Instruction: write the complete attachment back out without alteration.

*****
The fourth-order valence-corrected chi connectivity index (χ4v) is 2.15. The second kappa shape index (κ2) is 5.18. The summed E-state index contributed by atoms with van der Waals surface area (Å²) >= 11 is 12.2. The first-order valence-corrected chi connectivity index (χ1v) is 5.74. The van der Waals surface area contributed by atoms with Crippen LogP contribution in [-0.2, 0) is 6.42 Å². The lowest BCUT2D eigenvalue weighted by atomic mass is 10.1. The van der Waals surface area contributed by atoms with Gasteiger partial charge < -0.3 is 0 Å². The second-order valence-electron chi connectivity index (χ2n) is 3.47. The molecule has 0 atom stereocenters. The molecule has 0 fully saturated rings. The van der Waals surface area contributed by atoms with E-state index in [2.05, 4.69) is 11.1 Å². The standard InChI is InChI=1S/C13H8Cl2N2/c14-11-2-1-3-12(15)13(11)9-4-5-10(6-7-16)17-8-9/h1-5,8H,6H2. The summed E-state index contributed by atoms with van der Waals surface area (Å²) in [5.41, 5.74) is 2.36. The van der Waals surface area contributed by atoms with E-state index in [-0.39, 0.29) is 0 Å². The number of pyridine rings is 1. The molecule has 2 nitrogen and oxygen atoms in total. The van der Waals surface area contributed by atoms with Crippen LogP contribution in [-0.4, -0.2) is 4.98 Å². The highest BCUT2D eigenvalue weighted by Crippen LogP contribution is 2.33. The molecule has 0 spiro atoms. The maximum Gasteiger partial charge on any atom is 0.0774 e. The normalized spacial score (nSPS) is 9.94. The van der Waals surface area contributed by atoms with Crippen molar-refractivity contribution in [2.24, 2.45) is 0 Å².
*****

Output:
The fourth-order valence-corrected chi connectivity index (χ4v) is 2.15. The second kappa shape index (κ2) is 5.18. The summed E-state index contributed by atoms with van der Waals surface area (Å²) >= 11 is 12.2. The first-order valence-corrected chi connectivity index (χ1v) is 5.74. The van der Waals surface area contributed by atoms with Crippen LogP contribution in [-0.2, 0) is 6.42 Å². The lowest BCUT2D eigenvalue weighted by atomic mass is 10.1. The van der Waals surface area contributed by atoms with Gasteiger partial charge < -0.3 is 0 Å². The second-order valence-electron chi connectivity index (χ2n) is 3.47. The molecule has 0 atom stereocenters. The molecule has 0 fully saturated rings. The van der Waals surface area contributed by atoms with E-state index in [2.05, 4.69) is 11.1 Å². The standard InChI is InChI=1S/C13H8Cl2N2/c14-11-2-1-3-12(15)13(11)9-4-5-10(6-7-16)17-8-9/h1-5,8H,6H2. The summed E-state index contributed by atoms with van der Waals surface area (Å²) in [5.41, 5.74) is 2.36. The van der Waals surface area contributed by atoms with E-state index in [-0.39, 0.29) is 0 Å². The number of pyridine rings is 1. The molecule has 2 nitrogen and oxygen atoms in total. The van der Waals surface area contributed by atoms with Crippen LogP contribution in [-0.4, -0.2) is 4.98 Å². The highest BCUT2D eigenvalue weighted by Crippen LogP contribution is 2.33. The molecule has 0 spiro atoms. The maximum Gasteiger partial charge on any atom is 0.0774 e. The normalized spacial score (nSPS) is 9.94. The van der Waals surface area contributed by atoms with Crippen molar-refractivity contribution in [2.24, 2.45) is 0 Å².